Entrepreneurs often seek MBAs before they strike out on their own so that they can learn from businessmen who have already succeeded. This gives them a greater chance of success in the real world. An MBA provides both a qualification that will help further your career path and a body of practical knowledge. This combination of credentials and expertise will help you achieve your goals regardless of the profession you choose.
During your years in business school, you will likely meet many people, some of whom may prove to be valuable contacts later in your career. The establishment of a broader network of contacts is one of the reasons why it is important to go to a top business school. The better the business school, the more valuable those contacts are likely to be.
Interacting with a network of well-trained and educated business contacts while in school is also excellent practice for your re-entering the business world full time post MBA. Working closely with others and finding common ground with your fellow students provides you with training for any future positions with much higher stakes. By then your business and interpersonal skills could mean the difference between winning or losing a multi-million dollar contract with an important client.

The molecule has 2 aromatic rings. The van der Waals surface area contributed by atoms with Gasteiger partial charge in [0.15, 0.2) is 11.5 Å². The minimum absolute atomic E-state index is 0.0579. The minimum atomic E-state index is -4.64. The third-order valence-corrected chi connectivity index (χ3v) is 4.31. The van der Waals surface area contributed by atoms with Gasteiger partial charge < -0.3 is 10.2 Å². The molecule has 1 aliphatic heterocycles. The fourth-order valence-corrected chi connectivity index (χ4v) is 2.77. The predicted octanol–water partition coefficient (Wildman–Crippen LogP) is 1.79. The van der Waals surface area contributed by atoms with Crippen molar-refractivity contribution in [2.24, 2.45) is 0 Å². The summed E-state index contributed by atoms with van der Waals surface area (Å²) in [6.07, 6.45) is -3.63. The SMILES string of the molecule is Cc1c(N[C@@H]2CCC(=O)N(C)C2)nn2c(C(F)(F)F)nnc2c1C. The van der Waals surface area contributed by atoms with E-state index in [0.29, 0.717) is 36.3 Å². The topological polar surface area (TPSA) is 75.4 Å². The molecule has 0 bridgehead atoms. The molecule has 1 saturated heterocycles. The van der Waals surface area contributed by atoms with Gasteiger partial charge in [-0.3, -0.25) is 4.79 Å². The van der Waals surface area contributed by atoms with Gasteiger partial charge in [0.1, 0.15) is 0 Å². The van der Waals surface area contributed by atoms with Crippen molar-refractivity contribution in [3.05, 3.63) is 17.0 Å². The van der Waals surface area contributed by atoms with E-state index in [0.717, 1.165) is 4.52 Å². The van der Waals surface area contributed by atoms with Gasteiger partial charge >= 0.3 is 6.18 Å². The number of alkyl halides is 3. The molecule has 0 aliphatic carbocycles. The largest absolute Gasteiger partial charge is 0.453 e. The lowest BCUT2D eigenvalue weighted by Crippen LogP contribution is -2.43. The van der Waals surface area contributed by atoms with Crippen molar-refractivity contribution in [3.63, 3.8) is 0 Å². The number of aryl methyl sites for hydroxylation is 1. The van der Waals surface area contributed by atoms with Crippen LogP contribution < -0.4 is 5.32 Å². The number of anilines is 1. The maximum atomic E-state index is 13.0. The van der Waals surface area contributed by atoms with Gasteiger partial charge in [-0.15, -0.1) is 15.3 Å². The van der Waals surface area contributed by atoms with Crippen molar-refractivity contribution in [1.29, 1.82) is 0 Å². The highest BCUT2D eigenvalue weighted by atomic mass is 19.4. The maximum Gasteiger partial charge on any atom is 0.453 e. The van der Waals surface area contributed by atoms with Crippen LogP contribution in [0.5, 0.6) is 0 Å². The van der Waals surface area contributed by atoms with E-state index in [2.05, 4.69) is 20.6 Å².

MBA programs are designed in several different ways. Each program has its own unique rules and philosophy.
The traditional MBA model requires its students to take certain core requirements in their first year and to take electives courses in their second year. This model enables student to establish a solid background in the fundamental areas of the study of business and explore particular areas of interest in their second year of study.
Generally, schools identify themselves with certain areas of expertise. In order for you to specialize in a particular area, you typically will need 5 courses within a specialty. For individuals with strong math and accounting backgrounds, it is possible that they will be exempted from certain courses and thus able to finish their degree more quickly, but such exemptions occur strictly on a school to school basis. Such an exemption allows you either to finish early or to take more advanced level courses. Again, this will depend upon the specific guidelines of a particular program.